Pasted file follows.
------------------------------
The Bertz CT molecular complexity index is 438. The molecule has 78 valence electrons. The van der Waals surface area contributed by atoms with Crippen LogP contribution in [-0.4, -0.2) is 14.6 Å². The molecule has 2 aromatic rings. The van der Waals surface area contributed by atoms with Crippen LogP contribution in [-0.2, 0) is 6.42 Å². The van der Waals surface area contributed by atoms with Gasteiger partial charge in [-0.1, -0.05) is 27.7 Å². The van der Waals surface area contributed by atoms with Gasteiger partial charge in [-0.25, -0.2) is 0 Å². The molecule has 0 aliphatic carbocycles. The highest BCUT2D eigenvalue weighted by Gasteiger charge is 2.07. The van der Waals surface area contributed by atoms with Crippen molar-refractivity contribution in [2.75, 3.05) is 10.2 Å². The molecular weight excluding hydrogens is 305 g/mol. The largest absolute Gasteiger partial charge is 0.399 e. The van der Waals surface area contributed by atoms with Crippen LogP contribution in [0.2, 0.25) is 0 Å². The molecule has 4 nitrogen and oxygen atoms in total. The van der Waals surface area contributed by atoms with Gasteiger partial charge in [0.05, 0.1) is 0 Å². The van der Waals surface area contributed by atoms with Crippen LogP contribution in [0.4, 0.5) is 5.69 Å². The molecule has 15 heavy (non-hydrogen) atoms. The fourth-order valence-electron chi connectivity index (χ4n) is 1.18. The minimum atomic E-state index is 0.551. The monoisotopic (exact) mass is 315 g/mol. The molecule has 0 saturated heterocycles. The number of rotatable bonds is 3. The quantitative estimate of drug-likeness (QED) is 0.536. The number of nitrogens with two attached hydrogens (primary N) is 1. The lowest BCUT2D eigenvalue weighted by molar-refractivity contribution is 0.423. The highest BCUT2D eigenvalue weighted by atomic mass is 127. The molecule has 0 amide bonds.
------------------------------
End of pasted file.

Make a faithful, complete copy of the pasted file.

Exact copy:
The Bertz CT molecular complexity index is 438. The molecule has 78 valence electrons. The van der Waals surface area contributed by atoms with Crippen LogP contribution in [-0.4, -0.2) is 14.6 Å². The molecule has 2 aromatic rings. The van der Waals surface area contributed by atoms with Crippen LogP contribution in [-0.2, 0) is 6.42 Å². The van der Waals surface area contributed by atoms with Gasteiger partial charge in [-0.1, -0.05) is 27.7 Å². The van der Waals surface area contributed by atoms with Gasteiger partial charge in [-0.25, -0.2) is 0 Å². The molecule has 0 aliphatic carbocycles. The highest BCUT2D eigenvalue weighted by Gasteiger charge is 2.07. The van der Waals surface area contributed by atoms with Crippen molar-refractivity contribution in [2.75, 3.05) is 10.2 Å². The molecular weight excluding hydrogens is 305 g/mol. The largest absolute Gasteiger partial charge is 0.399 e. The van der Waals surface area contributed by atoms with Crippen LogP contribution in [0.2, 0.25) is 0 Å². The molecule has 4 nitrogen and oxygen atoms in total. The van der Waals surface area contributed by atoms with Gasteiger partial charge in [0.05, 0.1) is 0 Å². The van der Waals surface area contributed by atoms with Crippen LogP contribution in [0.4, 0.5) is 5.69 Å². The molecule has 15 heavy (non-hydrogen) atoms. The fourth-order valence-electron chi connectivity index (χ4n) is 1.18. The minimum atomic E-state index is 0.551. The monoisotopic (exact) mass is 315 g/mol. The molecule has 0 saturated heterocycles. The number of rotatable bonds is 3. The quantitative estimate of drug-likeness (QED) is 0.536. The number of nitrogens with two attached hydrogens (primary N) is 1. The lowest BCUT2D eigenvalue weighted by molar-refractivity contribution is 0.423. The highest BCUT2D eigenvalue weighted by atomic mass is 127. The molecule has 0 amide bonds.